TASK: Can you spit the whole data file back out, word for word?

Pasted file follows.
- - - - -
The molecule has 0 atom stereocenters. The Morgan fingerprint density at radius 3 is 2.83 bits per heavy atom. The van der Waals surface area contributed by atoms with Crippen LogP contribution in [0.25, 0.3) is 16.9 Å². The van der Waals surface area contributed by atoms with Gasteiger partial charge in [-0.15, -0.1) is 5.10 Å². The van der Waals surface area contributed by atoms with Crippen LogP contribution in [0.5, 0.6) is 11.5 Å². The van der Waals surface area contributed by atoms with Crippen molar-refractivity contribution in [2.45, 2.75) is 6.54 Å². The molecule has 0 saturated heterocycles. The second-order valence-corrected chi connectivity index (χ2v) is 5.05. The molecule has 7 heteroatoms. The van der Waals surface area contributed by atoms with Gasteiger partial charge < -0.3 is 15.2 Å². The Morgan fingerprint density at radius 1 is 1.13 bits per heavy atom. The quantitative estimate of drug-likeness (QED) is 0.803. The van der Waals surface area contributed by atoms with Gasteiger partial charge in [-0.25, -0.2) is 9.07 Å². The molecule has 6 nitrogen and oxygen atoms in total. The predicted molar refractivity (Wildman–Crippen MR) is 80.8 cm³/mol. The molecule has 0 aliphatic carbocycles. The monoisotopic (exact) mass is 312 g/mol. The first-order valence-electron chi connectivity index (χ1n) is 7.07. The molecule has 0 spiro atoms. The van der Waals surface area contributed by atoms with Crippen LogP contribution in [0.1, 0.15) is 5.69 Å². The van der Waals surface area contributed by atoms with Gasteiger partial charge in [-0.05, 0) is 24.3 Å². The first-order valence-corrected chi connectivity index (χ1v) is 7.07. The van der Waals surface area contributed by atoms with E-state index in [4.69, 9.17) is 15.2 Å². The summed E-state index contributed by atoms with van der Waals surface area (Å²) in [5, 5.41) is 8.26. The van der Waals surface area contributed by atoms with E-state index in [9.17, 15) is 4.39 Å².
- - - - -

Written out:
The molecule has 0 atom stereocenters. The Morgan fingerprint density at radius 3 is 2.83 bits per heavy atom. The van der Waals surface area contributed by atoms with Crippen LogP contribution in [0.25, 0.3) is 16.9 Å². The van der Waals surface area contributed by atoms with Gasteiger partial charge in [-0.15, -0.1) is 5.10 Å². The van der Waals surface area contributed by atoms with Crippen LogP contribution in [0.5, 0.6) is 11.5 Å². The van der Waals surface area contributed by atoms with Crippen molar-refractivity contribution in [2.45, 2.75) is 6.54 Å². The molecule has 0 saturated heterocycles. The second-order valence-corrected chi connectivity index (χ2v) is 5.05. The molecule has 7 heteroatoms. The van der Waals surface area contributed by atoms with Gasteiger partial charge < -0.3 is 15.2 Å². The Morgan fingerprint density at radius 1 is 1.13 bits per heavy atom. The quantitative estimate of drug-likeness (QED) is 0.803. The van der Waals surface area contributed by atoms with Gasteiger partial charge in [-0.25, -0.2) is 9.07 Å². The molecule has 6 nitrogen and oxygen atoms in total. The predicted molar refractivity (Wildman–Crippen MR) is 80.8 cm³/mol. The molecule has 0 aliphatic carbocycles. The monoisotopic (exact) mass is 312 g/mol. The first-order valence-electron chi connectivity index (χ1n) is 7.07. The molecule has 0 spiro atoms. The van der Waals surface area contributed by atoms with Crippen LogP contribution in [0.1, 0.15) is 5.69 Å². The van der Waals surface area contributed by atoms with Gasteiger partial charge in [-0.05, 0) is 24.3 Å². The first-order valence-corrected chi connectivity index (χ1v) is 7.07. The van der Waals surface area contributed by atoms with E-state index in [4.69, 9.17) is 15.2 Å². The summed E-state index contributed by atoms with van der Waals surface area (Å²) in [5, 5.41) is 8.26. The van der Waals surface area contributed by atoms with E-state index in [9.17, 15) is 4.39 Å².